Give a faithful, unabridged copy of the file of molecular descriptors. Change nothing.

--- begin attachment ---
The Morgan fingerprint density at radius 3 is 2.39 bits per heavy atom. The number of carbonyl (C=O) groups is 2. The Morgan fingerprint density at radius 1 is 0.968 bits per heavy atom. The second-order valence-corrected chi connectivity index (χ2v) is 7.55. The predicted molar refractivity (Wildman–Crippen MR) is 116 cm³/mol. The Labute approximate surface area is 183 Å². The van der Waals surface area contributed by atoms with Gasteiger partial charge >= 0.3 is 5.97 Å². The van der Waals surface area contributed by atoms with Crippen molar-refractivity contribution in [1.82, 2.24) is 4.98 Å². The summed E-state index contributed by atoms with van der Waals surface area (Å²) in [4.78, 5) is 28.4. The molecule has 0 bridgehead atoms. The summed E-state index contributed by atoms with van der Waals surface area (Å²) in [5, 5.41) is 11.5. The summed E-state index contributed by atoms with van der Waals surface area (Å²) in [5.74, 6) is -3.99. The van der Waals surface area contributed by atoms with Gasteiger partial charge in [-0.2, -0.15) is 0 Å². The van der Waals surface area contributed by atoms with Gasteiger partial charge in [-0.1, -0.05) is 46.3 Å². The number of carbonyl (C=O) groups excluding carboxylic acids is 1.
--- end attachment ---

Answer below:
The Morgan fingerprint density at radius 3 is 2.39 bits per heavy atom. The number of carbonyl (C=O) groups is 2. The Morgan fingerprint density at radius 1 is 0.968 bits per heavy atom. The second-order valence-corrected chi connectivity index (χ2v) is 7.55. The predicted molar refractivity (Wildman–Crippen MR) is 116 cm³/mol. The Labute approximate surface area is 183 Å². The van der Waals surface area contributed by atoms with Gasteiger partial charge >= 0.3 is 5.97 Å². The van der Waals surface area contributed by atoms with Crippen molar-refractivity contribution in [1.82, 2.24) is 4.98 Å². The summed E-state index contributed by atoms with van der Waals surface area (Å²) in [4.78, 5) is 28.4. The molecule has 0 bridgehead atoms. The summed E-state index contributed by atoms with van der Waals surface area (Å²) in [5, 5.41) is 11.5. The summed E-state index contributed by atoms with van der Waals surface area (Å²) in [5.74, 6) is -3.99. The van der Waals surface area contributed by atoms with Gasteiger partial charge in [-0.2, -0.15) is 0 Å². The van der Waals surface area contributed by atoms with Gasteiger partial charge in [-0.1, -0.05) is 46.3 Å². The number of carbonyl (C=O) groups excluding carboxylic acids is 1.